Tuesday, 31 March 2015

On Body Image - The Bloggers Say #1


Da-daaaaaah! And here we have the first ever shiny issue of 'The Bloggers Say' - a way to discuss and debate important topics to a wider importance within the blogging community.

This month I am joined by the wonderfully talented writers: Shannon, Tori and Lauryn, on something every person with a body will have an opinion on.

April's Topic : Body Image
One thing which has been and always will be true, is that this girl loves pizza. I even won a kid's club award on holiday when I was 6 for the most slices of pizza ever eaten by a child. The certificate was lovingly made out to 'Pizza Muncher'.

But one of my earliest memories of realising what this, among other things, was doing to my body, was when I was about 8 years old and I recall grabbing my tummy fat with one hand and a pair of scissors in the other and genuinely wondering if I could just.... snip it away. Because even then, I'd become aware that having a bit of a tummy and going back for seconds wasn't what little girls should do, only further proven by the pretty, popular skinny girls with all the friends. 

But perhaps my most ardent bodily battle fought growing up, was the one with my boobs. 

I was 11 when a boy first jeered at me for being flat-chested. Eleven.

At 12 I started stuffing my bra with tissue paper, hastily grabbed from the toilets.

By the start of secondary school, I bought the most ludicrous gel-padded bras in attempt to fill out my chest to match the rest of my less-than-slender frame. It didn't help when the females of my family were genetically rather ample, and I'd always find myself the butt of their jokes and comments.

I'd spend my evenings frantically googling ways to make boobs look bigger, breast-enhancement pills and reading forums from girls describing when they first began to develop. 

I glanced at the girls in my year with envy and inadequacy as I snuck into the toilets to get changed for PE, lest someone decided to point out I'd forgotten to put on a bra that day, because when you're an AA cup, it's something surprisingly easy to forget.

I would give anything to go back now, sit myself down and explain it all. 

I'm now 22 and a 34C (which apparently decided to spring up overnight between the ages of 17 and 18) and the painful irony is... oftentimes I fight that battle with myself again because... I wish they were smaller. I'm left with stretchmarks from the sudden growth and as a lover of baggy jumpers and oversize clothes I find these two noticeable mounds incredibly unflattering and so annoying that I genuinely sometimes where sports bras too small for me to try and squish them down.

Christ, if younger me could hear me now...

Because the grass is always greener isn't it?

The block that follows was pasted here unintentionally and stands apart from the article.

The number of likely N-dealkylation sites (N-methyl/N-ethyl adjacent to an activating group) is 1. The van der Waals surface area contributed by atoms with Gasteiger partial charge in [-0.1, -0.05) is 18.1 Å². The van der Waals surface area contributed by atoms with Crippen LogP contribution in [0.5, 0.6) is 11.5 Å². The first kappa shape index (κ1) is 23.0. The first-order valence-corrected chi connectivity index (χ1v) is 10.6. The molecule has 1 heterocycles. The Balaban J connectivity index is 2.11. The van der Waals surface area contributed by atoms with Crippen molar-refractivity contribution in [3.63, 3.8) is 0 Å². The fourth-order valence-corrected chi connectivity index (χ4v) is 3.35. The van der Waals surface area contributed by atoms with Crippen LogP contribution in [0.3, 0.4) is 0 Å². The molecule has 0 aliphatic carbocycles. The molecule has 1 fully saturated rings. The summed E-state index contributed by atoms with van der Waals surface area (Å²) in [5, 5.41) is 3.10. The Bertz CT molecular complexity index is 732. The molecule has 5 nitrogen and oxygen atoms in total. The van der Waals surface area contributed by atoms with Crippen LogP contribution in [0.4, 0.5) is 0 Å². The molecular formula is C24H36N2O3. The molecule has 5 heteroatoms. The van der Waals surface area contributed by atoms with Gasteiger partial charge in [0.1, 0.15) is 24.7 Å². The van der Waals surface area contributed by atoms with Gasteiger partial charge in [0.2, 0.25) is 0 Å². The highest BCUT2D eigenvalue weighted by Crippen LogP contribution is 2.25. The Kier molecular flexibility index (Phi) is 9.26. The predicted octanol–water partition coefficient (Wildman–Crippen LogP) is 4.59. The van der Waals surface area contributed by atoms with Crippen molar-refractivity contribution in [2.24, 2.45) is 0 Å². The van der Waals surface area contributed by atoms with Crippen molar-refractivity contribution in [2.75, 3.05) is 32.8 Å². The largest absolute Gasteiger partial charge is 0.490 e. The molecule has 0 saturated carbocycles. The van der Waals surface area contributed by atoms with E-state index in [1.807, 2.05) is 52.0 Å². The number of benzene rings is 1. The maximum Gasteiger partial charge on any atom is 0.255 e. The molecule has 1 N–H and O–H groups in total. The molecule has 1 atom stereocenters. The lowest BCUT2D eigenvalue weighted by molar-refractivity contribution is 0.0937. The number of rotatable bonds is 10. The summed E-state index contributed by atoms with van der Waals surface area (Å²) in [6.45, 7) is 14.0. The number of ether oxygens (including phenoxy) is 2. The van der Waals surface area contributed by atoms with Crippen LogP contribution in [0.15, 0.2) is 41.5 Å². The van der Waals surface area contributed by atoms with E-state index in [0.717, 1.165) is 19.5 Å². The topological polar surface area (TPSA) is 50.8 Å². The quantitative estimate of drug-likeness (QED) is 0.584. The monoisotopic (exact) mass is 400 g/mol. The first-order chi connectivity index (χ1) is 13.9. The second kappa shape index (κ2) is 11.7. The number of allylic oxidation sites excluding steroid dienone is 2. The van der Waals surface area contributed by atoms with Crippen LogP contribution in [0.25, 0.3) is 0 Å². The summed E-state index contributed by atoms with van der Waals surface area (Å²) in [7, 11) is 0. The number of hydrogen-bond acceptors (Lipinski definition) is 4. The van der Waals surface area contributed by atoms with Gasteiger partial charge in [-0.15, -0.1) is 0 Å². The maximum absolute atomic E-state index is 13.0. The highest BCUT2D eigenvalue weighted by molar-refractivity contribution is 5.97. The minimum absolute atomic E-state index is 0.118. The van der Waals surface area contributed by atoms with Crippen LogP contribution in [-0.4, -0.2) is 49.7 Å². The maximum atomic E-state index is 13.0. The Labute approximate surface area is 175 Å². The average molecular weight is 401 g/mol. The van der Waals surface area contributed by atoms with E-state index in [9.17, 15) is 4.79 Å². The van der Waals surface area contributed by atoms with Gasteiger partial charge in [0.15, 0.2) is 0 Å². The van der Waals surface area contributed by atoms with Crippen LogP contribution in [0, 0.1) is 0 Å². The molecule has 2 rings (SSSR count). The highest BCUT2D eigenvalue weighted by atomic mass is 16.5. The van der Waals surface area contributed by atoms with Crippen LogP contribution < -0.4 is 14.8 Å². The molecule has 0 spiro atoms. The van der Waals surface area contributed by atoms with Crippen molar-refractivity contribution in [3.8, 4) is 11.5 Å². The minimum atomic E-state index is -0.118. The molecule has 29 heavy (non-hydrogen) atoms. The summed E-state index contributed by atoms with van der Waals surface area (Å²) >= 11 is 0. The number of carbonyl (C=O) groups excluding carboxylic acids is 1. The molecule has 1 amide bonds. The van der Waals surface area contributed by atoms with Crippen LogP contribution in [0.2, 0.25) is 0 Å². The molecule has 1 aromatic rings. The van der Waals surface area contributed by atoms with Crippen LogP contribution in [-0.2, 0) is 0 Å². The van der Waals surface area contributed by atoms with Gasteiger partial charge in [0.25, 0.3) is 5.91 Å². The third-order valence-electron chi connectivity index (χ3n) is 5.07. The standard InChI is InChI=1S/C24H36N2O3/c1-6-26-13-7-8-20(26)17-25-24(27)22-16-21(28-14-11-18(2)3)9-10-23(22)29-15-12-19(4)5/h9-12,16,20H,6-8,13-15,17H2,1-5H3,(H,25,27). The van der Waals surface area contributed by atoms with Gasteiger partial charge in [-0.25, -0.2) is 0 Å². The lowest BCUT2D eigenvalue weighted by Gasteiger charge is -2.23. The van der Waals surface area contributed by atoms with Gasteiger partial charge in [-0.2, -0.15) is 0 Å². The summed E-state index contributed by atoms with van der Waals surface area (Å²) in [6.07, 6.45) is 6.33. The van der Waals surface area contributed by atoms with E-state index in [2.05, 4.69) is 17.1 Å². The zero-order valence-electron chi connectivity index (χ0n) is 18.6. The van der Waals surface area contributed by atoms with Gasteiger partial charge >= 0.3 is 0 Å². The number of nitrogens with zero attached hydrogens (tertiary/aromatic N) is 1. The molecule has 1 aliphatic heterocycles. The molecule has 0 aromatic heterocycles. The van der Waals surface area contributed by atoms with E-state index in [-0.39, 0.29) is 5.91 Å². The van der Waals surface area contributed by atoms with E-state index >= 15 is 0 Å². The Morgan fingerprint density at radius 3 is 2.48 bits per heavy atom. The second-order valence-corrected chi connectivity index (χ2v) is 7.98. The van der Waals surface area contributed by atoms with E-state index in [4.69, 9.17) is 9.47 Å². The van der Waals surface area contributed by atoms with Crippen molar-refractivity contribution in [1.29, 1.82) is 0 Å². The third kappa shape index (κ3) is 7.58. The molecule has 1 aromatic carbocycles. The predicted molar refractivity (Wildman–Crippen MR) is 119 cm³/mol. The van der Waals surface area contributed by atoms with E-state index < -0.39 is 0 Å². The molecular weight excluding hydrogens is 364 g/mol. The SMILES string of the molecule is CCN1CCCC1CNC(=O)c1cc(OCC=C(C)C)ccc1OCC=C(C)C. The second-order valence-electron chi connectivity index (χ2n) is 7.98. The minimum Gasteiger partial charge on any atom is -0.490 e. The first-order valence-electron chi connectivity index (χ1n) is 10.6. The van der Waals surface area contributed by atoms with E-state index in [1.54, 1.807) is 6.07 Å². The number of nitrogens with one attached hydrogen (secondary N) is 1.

No matter what we do, especially in regards to our bodies and physical insecurities, there will always be that equal voice (if not deafened by that of the fashion and entertainment industries) telling us we'd be happier if we were this, more attractive if we were that.

But self-love and appreciation is one of the aspects I decided to work on in 2015 - this year of spiritual discovery, and in doing so bought me to one important truth.

I am SO more than just my appearance.

So any time I disliked something about myself or found myself wishing I was different, I stopped and asked myself  ' yes but is this for me to feel good? Or is this to impress/create envy of others, to make me feel good?' and the results were pretty staggering. 

And so 2015 is going to continue to be a year of revolution, and a conscious decision that I'm really not that actually fussed about being 'hot' or 'attractive' any more. I'm just gonna do what the fuck I like, decorate and mould the body the way I want for ME, and just do what makes me happy.

 Even if that means digging out my old Pizza Muncher certificate and ordering a Large Dominos for one.

And so below here we have three beautifully unique and individual insights on what it means to be the owner of a body.

Shannon - Awash With Wonder


Pic via Awash With Wonder

'It is a difficult to write about bodies when my words are not coached in the careful language of body positivity.

It feels like a disservice to other women to occasionally not like my body, like I’m co-signing the impossible standards of beauty created by advertisers and suggesting we all try to live up to them.  

It’s never my intention to give power to ways of thinking that are harmful. I hate the mild but insidious body-hating conversations we're taught are acceptable as small talk. I don't want to discuss the "No, I shouldn't's" women repeat like a protecting mantra before they allow a slice of cake to pass their lips. But I do want to talk about how my body is careless with my secrets -- and how much I hate that.  

My problem is not only about beauty or the lack of it. It is not only about being desirable. The problem I have is one of weakness and self-control, and the way my flesh can become an outside manifestation of all the things I’m trying to hide. 

I think this is why we throw around the word “fat” like it’s the worst thing a person can be. Clearly it’s not – but it is one of the only weaknesses we can see.  That word “weakness” is so judgmental and awful, isn’t it? So let me clarify. 

I am a naturally quite small person, and I’m also an emotional eater. If I’m sad or lonely or any emotion that isn’t completely neutral – so 99% of them – I eat.  So when I inevitably gain weight, it’s very noticeable to me, and it isn’t the extra weight itself that is upsetting; it’s that it’s a physical representation of all of those things I felt. It’s a way of carrying around those burdens, and it’s no longer an invisible hurt in the way that emotions are. 

So: weakness. Maybe that’s not the right word; maybe the better word is imbalance. I don’t feel this way about other people’s bodies – I see other bodies as countries I don’t live in and therefore don’t need to have an opinion on – but I have intimate knowledge of myself, and when I grow bigger, I feel exposed in ways I didn’t before.